Halloween on a Saturday night – any other year it would be a big reason to celebrate, but with COVID playing the ultimate global trick, many neighborhoods across the Bay Area are cancelling or scaling back festivities.
For the last 10 years, two households in the Willow Glen neighborhood of San Jose had a friendly Halloween competition to see who could add more items to their house decorations.
But this year things will be different on Halloween night. There’s usually a parade in the neighborhood, but it’s been cancelled. Still, some households decided that they wanted to have some kind of celebration.
“What we’re doing this year, we’re going to keep the gate closed, set up some tables on the outside and kind of do a little chute which I’ve seen on TV,” said Dave Fowler of San Jose. “Some people are doing a little chute with the candy.”
Fowler and his family usually hand out hot chocolate to parents while their kids enjoy activities in his courtyard – but not this year.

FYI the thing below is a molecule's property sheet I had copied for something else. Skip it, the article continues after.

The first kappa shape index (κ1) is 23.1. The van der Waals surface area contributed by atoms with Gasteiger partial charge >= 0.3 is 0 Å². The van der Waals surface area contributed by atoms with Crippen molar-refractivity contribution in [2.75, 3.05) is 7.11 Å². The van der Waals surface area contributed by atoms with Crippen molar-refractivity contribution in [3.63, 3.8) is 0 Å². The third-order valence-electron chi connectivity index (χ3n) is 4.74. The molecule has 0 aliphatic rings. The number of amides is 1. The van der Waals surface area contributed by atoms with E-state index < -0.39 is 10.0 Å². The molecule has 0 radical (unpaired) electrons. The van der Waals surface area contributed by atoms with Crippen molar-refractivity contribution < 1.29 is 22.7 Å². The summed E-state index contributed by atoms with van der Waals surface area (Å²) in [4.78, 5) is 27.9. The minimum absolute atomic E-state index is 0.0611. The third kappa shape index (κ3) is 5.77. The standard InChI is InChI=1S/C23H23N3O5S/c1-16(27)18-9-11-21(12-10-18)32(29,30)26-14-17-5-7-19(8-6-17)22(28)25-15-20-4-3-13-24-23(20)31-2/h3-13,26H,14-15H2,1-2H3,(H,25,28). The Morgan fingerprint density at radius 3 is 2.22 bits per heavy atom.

The neighborhood has distributed some suggestions if residents plan to have Halloween.
“They’ve put a memo in everyone’s mailbox, and basically it just said to practice social distancing and respect people if they don’t have lights on,” said San Jose resident Autumn Martin.
Many of those suggestions match the Centers for Disease Control’s guidelines for a safer celebration this year.
Those include avoiding contact with trick-or-treaters, giving treats outside, setting up a station so kids can pick up their own treats, washing hands throughout the evening and wearing a mask – not just a costume mask, but a cloth one.
“You’re wearing masks and most everybody has gloves on with their costumes too, so I’m not really concerned,” Martin said.
Several neighborhoods in Menlo Park are asking people not to trick or treat at all.
But in the midst of such a strange year, a socially-distanced, carefully planned night of witches, candy and pumpkins sounds like a relief for kids.
“I’m very excited,” said San Jose resident Tanner Martin.